Cloth masks provide inferior protection vs. medical masks, suggests evidence review



Not considered PPE

According to routine infection prevention and control recommendations for health care personnel from the Centers for Disease Control and Prevention, face masks – often referred to as surgical masks or procedure masks – should be worn by workers “at all times while they are in the healthcare facility, including in break rooms or other spaces where they might encounter coworkers.”

Unlike cloth masks, face masks offer “protection for the wearer against exposure to splashes and sprays of infectious material from others,” as well as source control, the agency says. Health care personnel “should remove their respirator or face mask, perform hand hygiene, and put on their cloth mask when leaving the facility at the end of their shift,” according to the CDC.

“Cloth masks are NOT PPE and should not be worn for the care of patients with suspected or confirmed COVID-19 or other situations where use of a respirator or face mask is recommended,” the agency notes.

When respirators or face masks are unavailable, health care personnel “might use cloth masks as a last resort for care of patients with suspected or confirmed diagnosis for which face mask or respirator use is normally recommended,” according to CDC guidance.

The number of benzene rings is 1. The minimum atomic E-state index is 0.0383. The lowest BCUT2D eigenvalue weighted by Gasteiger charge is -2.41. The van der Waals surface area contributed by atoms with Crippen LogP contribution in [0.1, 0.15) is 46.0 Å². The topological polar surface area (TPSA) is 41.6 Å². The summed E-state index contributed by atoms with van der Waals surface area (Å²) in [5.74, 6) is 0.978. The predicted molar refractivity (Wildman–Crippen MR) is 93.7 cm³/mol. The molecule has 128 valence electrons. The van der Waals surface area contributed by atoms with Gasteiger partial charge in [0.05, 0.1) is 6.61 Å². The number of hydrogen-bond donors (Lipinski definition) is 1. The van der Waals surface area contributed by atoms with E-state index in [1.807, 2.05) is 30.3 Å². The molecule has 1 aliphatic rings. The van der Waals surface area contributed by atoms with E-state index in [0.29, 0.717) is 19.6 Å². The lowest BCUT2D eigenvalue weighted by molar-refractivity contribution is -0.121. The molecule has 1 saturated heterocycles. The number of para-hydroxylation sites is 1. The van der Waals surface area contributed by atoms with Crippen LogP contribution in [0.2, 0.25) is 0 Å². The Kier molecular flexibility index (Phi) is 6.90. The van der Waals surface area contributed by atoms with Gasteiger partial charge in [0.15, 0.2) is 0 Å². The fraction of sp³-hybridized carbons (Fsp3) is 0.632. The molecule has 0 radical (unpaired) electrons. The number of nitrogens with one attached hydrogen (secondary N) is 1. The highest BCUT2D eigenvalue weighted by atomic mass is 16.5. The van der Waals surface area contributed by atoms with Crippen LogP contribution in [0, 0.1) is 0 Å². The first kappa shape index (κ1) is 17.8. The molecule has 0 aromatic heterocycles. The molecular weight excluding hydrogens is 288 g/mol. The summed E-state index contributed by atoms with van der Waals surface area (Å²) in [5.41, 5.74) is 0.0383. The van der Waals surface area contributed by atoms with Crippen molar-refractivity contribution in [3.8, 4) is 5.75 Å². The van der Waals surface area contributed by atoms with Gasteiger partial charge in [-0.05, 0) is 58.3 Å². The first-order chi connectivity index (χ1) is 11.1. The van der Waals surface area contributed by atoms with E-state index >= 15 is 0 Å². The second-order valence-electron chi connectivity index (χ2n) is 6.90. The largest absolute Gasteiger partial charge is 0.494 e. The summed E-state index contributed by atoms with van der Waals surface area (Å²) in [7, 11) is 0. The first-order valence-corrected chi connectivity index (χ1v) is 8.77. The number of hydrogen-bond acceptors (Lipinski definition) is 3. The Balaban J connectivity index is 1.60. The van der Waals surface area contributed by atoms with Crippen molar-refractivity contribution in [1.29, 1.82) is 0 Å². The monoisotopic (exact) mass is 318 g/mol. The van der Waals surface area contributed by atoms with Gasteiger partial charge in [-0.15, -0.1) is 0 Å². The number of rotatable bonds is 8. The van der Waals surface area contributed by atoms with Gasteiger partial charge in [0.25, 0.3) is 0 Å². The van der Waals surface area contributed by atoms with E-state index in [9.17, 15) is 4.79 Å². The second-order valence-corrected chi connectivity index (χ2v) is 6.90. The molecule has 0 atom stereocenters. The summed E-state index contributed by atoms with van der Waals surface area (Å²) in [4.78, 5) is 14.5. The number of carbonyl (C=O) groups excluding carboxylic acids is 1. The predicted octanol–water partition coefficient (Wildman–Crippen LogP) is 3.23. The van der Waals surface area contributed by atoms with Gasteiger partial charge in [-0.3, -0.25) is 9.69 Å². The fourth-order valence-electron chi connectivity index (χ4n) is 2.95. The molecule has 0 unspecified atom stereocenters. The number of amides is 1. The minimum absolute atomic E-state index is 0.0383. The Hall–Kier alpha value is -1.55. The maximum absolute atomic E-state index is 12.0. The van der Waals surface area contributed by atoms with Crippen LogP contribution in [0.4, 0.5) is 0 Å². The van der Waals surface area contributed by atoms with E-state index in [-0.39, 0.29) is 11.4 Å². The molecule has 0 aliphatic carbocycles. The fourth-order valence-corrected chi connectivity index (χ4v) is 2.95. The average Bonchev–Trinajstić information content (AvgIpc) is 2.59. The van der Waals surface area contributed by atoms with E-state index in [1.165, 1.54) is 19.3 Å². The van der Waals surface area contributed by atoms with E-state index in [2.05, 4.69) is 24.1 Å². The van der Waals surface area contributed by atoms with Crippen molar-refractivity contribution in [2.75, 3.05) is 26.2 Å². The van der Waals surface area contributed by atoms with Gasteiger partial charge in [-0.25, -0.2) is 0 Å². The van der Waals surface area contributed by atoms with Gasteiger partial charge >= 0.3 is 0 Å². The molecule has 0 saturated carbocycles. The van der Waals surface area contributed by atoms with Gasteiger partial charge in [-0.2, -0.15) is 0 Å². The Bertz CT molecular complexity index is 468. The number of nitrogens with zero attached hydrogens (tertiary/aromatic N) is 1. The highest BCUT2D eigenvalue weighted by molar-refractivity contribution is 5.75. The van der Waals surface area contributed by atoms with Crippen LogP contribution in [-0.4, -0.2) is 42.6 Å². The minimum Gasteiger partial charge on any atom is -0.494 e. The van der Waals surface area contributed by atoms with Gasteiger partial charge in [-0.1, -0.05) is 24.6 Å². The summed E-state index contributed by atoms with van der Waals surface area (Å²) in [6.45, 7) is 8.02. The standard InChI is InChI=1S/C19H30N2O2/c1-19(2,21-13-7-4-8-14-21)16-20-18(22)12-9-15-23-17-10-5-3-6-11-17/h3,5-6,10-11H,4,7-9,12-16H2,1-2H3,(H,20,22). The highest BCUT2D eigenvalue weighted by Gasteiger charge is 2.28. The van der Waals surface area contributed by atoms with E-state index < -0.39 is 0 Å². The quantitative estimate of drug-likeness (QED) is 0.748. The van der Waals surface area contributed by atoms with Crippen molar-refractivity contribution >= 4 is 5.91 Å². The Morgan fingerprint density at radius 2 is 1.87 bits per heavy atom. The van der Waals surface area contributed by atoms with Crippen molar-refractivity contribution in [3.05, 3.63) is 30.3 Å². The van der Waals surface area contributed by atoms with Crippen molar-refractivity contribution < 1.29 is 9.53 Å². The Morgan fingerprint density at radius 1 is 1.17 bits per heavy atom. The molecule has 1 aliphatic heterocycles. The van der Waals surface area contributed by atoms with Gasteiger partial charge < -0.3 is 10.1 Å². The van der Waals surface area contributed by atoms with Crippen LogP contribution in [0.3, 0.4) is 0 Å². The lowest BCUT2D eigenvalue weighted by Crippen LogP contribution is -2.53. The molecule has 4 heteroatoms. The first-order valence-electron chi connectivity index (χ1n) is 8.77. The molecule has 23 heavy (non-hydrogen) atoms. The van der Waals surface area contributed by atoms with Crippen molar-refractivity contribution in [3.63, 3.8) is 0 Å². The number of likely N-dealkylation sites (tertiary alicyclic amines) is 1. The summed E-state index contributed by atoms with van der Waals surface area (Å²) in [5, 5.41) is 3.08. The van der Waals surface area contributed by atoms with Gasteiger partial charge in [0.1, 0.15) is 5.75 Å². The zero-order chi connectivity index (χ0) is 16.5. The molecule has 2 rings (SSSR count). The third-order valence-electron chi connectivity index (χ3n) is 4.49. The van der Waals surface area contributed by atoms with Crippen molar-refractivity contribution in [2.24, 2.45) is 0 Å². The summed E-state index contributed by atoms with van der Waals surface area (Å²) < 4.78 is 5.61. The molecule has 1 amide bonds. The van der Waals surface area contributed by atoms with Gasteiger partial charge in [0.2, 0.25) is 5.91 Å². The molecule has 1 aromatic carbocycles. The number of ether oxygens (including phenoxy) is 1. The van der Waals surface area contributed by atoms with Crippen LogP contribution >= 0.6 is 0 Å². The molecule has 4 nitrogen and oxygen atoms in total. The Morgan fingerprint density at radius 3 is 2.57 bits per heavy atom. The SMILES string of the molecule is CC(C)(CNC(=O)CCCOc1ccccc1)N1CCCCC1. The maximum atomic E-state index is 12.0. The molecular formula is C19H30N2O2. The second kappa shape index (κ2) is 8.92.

In that scenario, cloth masks “should ideally be used in combination with a face shield that covers the entire front (that extends to the chin or below) and sides of the face,” the CDC says.

Limited data for comparisons

A Dec. 29, 2020, update in Annals of Internal Medicine about masks for prevention of respiratory virus infections highlighted two recent studies in the United States that reported on mask use in health care settings. A study of more than 16,000 health care workers and first responders found that those who used an N95 or surgical mask all of the time were less likely to have SARS-CoV-2 antibodies, compared with workers who did not wear masks all the time. The adjusted odds ratio with consistent N95 use was 0.83, and the aOR with consistent surgical mask use was 0.86.

In the second study, which included more than 20,000 asymptomatic health care workers, risk for infection was reduced with any mask use versus no mask use (OR, 0.58). An N95 mask was associated with decreased risk versus a surgical mask (OR, 0.76). The studies had methodological limitations, however, and “evidence for various comparisons about mask use in health care settings and risk for SARS-CoV-2 remains insufficient,” the authors of the update wrote.

The Annals of Family Medicine review authors had no relevant disclosures. Dr. Chughtai has tested filtration of 3M masks and worked with CleanSpace Technology to research fit testing of respirators, and the 2015 randomized trial was funded by an Australian Research Council Linkage Grant with 3M as a partner on the grant. The Dec. 29, 2020, update was of a review that originally was supported by grants from the Agency for Healthcare Research Quality.

SOURCE: Daoud AK et al. Ann Fam Med. 2020 Jan 11. doi: 10.1370/afm.2640.


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